- If you’re going to Panama Viejo, the stop is on the outer section at the north end, near the yellow wall of the mall building (see below). There are a number of other places in the city to catch a Panama Viejo bus, particularly along Avenida Balboa.
- However, some destinations are not reached via Metro Bus. This is where things can get a little complicated. Bring a dime per person, your destination written on a piece of paper (preferably clearly printed in Spanish), and plenty of smiles.
- Buy tickets for major cities in Panama as well as Costa Rica (the Tica Bus) at the ticket booths in the middle of Albrook. They’re clearly labelled, and you’ll be given a ticket which shows your exit / waiting room number. Sometimes you show your ticket to the bus driver, sometimes you don’t need to; keep it handy just in case.
- To get to the Miraflores locks, Pedro Miguel lock, Summit National Park, and the Summit Botanical Garden and Zoo (i.e. animal rescue centre), you will need a bus headed to Gamboa. There is not a bus labelled Gamboa.
- Go into the interior of Albrook bus station and walk all the way toward the north end (look for the big Plaza Norte sign pointing you north). There is a food court here – KFC, McDonald’s, Dairy Queen, but also the local Nico’s, a better choice if you’re hungry. Keep walking all the way to the end, past the Burger King, and then turn right. You will see a sign marked for exit (salida) 12. This is your door.
- There is a set of turnstiles and a ticket booth. To get through the turnstiles you need to pay a 10 cent tax. Most people do this with their RapiPass card, which is, sadly, not compatible with the Metro Card system. If you plan on a lot of trips, buy a RapiPass card. You can get one at exit 12 or at booths within Albrook.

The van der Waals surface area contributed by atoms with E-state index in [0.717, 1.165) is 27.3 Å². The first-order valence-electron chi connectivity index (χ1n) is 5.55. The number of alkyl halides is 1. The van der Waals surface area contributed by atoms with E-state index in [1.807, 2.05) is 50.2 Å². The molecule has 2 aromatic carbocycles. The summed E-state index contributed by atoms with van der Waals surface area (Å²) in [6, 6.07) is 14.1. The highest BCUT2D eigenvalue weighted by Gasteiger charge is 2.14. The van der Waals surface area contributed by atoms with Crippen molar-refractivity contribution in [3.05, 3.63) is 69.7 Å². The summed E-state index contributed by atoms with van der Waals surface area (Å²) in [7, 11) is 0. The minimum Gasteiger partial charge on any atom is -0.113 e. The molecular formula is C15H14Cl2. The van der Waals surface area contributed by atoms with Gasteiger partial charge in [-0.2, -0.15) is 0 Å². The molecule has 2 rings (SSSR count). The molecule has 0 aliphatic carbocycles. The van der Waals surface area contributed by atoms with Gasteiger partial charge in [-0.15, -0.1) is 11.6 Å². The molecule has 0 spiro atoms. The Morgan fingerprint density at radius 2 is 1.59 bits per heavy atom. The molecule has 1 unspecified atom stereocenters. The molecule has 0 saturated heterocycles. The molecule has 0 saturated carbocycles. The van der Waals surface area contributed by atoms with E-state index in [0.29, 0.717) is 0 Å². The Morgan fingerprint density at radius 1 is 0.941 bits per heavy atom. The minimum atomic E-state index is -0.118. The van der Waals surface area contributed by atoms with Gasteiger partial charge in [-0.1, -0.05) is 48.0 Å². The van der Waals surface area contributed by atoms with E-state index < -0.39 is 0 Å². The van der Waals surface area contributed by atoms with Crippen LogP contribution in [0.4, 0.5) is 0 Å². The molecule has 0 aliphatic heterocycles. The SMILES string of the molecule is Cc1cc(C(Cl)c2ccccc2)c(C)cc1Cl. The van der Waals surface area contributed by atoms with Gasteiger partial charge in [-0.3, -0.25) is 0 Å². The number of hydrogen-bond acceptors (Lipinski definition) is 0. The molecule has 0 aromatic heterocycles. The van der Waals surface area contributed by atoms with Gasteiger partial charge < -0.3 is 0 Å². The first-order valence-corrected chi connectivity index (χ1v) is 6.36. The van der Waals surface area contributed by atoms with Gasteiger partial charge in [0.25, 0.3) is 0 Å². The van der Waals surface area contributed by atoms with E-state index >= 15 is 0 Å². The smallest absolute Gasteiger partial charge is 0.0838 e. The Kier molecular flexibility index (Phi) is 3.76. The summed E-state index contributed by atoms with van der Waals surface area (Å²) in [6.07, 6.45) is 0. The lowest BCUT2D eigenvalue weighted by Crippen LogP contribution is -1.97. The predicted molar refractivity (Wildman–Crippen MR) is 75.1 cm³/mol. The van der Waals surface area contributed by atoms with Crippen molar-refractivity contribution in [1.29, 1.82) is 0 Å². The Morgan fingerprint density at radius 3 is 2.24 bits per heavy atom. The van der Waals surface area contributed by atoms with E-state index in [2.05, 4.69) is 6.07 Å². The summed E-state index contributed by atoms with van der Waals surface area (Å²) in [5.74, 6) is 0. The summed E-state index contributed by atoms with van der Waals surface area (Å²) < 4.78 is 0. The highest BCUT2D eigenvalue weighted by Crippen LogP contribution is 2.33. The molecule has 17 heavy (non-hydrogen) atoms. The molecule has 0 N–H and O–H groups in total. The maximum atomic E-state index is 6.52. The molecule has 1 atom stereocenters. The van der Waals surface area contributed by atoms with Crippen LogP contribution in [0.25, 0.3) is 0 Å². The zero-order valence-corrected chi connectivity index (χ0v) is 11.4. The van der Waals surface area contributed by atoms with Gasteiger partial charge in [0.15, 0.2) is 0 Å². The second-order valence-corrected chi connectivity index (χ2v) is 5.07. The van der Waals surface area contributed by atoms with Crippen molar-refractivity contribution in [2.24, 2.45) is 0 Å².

- If this is your one big adventure on the bus and you won’t need a RapiPass, then have a dime handy and convince someone to swipe you through the turnstiles with their card in exchange for your dime. This can be done with big smiles, apologetic looks and no Spanish other than “muchas gracias”.
- Many people told me that the Gamboa bus would say “Gamboa” or “Coop SACA” on it. It did not. But keep repeating “Gamboa” and your destination (show them your paper if you’re not confident of your pronunciation) and someone will point out the correct bus. Panamanians are very kind and helpful.
- The bay at door 12 fits about four buses. For me, the Gamboa bus was the furthest bus. And yes, it was a red devil.
- Show the driver your paper with the destination on it to make sure he knows where you want him to stop. Thank him profusely. Squish into a seat (if you’re lucky).
- It is about 10 km to Miraflores locks, and you can see them coming easily though a window. The museum building is tall and white, and you can see the locks behind them as your approach. Once you’re off the bus, you’ll need to walk across the bridge to your left about 15 minutes to get to the locks building. Watch for crocodiles beneath the bridge!
- The Pedro Miguel lock is about another 5 km further. Don’t be alarmed when the bus goes into a small residential neighbourhood before it returns to the highway. Your next major landmark is a big sign marking the entrance to the Summit National Park. A few kilometers further you’ll pass a sign for the Radisson Hotel and Golf Club on your right.
- About 2 km beyond that is Summit Botanical Garden and Zoo. There’s a parking area on both sides of the road, and you’ll see this sign:
- Pay the driver as you get off the bus. The cost is 65 cents to the botanical gardens. But if the driver has been really kind to you, as mine was, return the change to him.
Getting back to Panama City
- There are only vague schedules for the return trip. Ask around to get an approximate time, and return to the bus stop (right across the street from the Summit entrance) at least 15 minutes prior to that. Be prepared to wait. A few taxis will also drive by empty of passengers (near Summit, most will be full) and you can wave one down. Taxis wait at Miraflores — negotiate your price to your next destination!
- Panama City is building a magnificent subway system, slated to open in early 2014. This system will go a very long way in alleviating Panama City’s transportation problems. The ride from Los Andes to Albrook terminal will take only 23 minutes. Right now, locals and tourists alike can try out the new subway car on a mini-tour in the middle of Albrook bus station (above).
Do you have any tips on taking the bus in Panama City? Please share!